AMBROTYPE OF JOSEPH T. ROWLAND Co. A 41st VIRGINIA

$1,250.00

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Item Code: 1138-1860

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This sixth-plate ambrotype comes from the collection of the late Bill Turner, well-known Virginia collector and dealer. It is housed in a leatherette case embossed with birds and floral motifs, and has the facing pad, mat, and glass in place. The soldier is shown seated, bareheaded, turned slightly to the viewer’s right, resting one arm on a table and the other in his lap. He wears a gray nine-button frock coat with epaulets. His cuffs show a narrow chevron and his collar appears to be piped along the upper and lower edge. The buttons were lightly gilt and the cuff chevrons seem to have been tinted slightly red. The epaulets appear to show a thin green. The clarity is quite good. The plate has spotting and freckling, but heaviest at upper left and upper right.

The case has an absolutely real, period pencil identification in the back of the case reading, “Mr. J. T. Rowland / Addyshore (?) / Va” followed by some notations that may be from the photographer as price or later fees for an enlargement. Bill purchased many of his pieces directly from family members and noted him as Joseph T. Rowland, Co. A 41st VA, enlisting at Sussex Court House. “Addyshore” (if we have it right) was likely the name of the family farm, where we find him living in 1860 with his parents and siblings. A similar image, purportedly of him, is in the Liljenquist Collection at the Library of Congress, having been purchased from a dealer in 2013. The uniform is the same, and the photographer is there identified as Rees. The men look similar, close enough to be relatives if not the same man. We do not know the source of the identification of that image. In this case, the period name in the case clearly identifies the sitter and we would suspect the other was actually a friend or relative, though certainly in the same unit.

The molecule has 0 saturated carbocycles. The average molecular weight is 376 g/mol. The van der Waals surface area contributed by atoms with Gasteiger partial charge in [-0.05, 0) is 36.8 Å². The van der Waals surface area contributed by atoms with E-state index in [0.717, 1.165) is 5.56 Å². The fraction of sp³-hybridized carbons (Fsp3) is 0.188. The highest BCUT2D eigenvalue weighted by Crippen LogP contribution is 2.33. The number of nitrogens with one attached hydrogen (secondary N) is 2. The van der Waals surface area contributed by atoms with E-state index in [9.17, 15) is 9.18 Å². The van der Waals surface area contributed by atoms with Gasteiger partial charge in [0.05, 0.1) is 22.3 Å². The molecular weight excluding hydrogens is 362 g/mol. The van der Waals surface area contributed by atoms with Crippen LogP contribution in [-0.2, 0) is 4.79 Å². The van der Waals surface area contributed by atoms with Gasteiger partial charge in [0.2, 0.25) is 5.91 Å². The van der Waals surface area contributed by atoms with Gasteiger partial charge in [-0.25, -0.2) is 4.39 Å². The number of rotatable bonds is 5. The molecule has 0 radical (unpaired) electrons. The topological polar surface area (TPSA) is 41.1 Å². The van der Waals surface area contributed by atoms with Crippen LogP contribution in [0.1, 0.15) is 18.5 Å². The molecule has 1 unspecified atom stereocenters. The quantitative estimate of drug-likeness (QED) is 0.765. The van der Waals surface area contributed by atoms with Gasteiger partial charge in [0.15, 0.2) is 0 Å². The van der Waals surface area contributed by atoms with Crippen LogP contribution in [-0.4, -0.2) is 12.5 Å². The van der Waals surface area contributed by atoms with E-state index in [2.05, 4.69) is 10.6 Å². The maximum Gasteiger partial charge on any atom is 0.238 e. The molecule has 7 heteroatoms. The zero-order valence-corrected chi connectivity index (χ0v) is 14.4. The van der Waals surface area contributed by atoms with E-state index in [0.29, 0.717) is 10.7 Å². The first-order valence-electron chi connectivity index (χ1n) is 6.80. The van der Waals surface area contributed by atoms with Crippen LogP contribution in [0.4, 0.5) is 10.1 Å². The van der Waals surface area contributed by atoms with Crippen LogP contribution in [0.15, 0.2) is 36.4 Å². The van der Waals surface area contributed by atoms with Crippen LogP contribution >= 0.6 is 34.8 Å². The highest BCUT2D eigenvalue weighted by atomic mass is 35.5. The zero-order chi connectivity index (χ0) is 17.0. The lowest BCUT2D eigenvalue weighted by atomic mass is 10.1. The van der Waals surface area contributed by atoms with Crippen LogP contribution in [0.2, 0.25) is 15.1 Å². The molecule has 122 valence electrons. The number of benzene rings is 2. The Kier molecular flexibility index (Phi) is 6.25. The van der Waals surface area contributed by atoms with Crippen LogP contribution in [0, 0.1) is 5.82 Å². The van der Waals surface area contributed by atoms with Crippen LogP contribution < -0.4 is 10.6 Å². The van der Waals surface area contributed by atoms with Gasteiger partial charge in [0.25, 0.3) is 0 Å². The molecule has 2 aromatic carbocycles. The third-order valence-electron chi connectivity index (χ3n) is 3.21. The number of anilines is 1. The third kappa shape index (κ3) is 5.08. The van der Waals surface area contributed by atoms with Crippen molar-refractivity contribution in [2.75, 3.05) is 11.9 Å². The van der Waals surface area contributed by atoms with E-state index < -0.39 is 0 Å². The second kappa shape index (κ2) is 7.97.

Joseph Thomas Rowland was a twenty-four year old farmer when he enlisted as a private in Co. A 41st VA 5/24/61 for 12 months service at Sussex Court House, Va., a few days after his younger brother signed up in the 16th Virginia.  He was described as five-foot-seven, of a sallow complexion with light hair and eyes. He was a farmer by profession, but army an army medical board noted he had been in “bad health his whole life.” It was perhaps the enlistment of his younger brother that pushed him forward.

He was present with his company through the March-April muster roll and reenlisted for the war, with a $50 bounty due. He was taken sick, however, in late May 1862, sent home on medical leave and returned still unfit for duty, spending a total of 15 months and 7 days sick according to a medical board in August 1862, who noted he “cannot stand the least fatigue or exposure without immediate prostration and fever.” He was given a medical discharged 4 September 1863 at Orange Court House.

The 1860 census picks him up as born in 1838 and then living with his parents and several siblings on a farm in Sussex County, Va., with his father, Burwell, having real estate valued at $1000 and a personal estate of $4000. Despite his poor health in the army and reported poor health before that, his army experience seems to have done him good: he survived to return home after his discharge, marry in 1868, and father two children, and live at least until 1900. His death date is uncertain. We can only say it seems to have been before the 1910 census. During his period of service with the 41st Virginia, they were part of the Department of Norfolk and assigned to Mahone’s Brigade. They joined the Army of Northern Virginia after reorganizing “for the war” in Spring 1862, serving still in Mahone’s Brigade, but as part of Huger’s/Anderson’s Division and saw considerable fighting in the Peninsula Campaign defending Richmond.

Joseph’s younger brother, Charles W. Rowland, was wounded at Malvern Hill in July 1862 and was sent home. Given Joseph Rowland’s date of discharge, it seems unlikely he was able to return home to see his younger brother one more time before the latter’s death from his wounds on August 16, 1862.  [sr] [ph:M]

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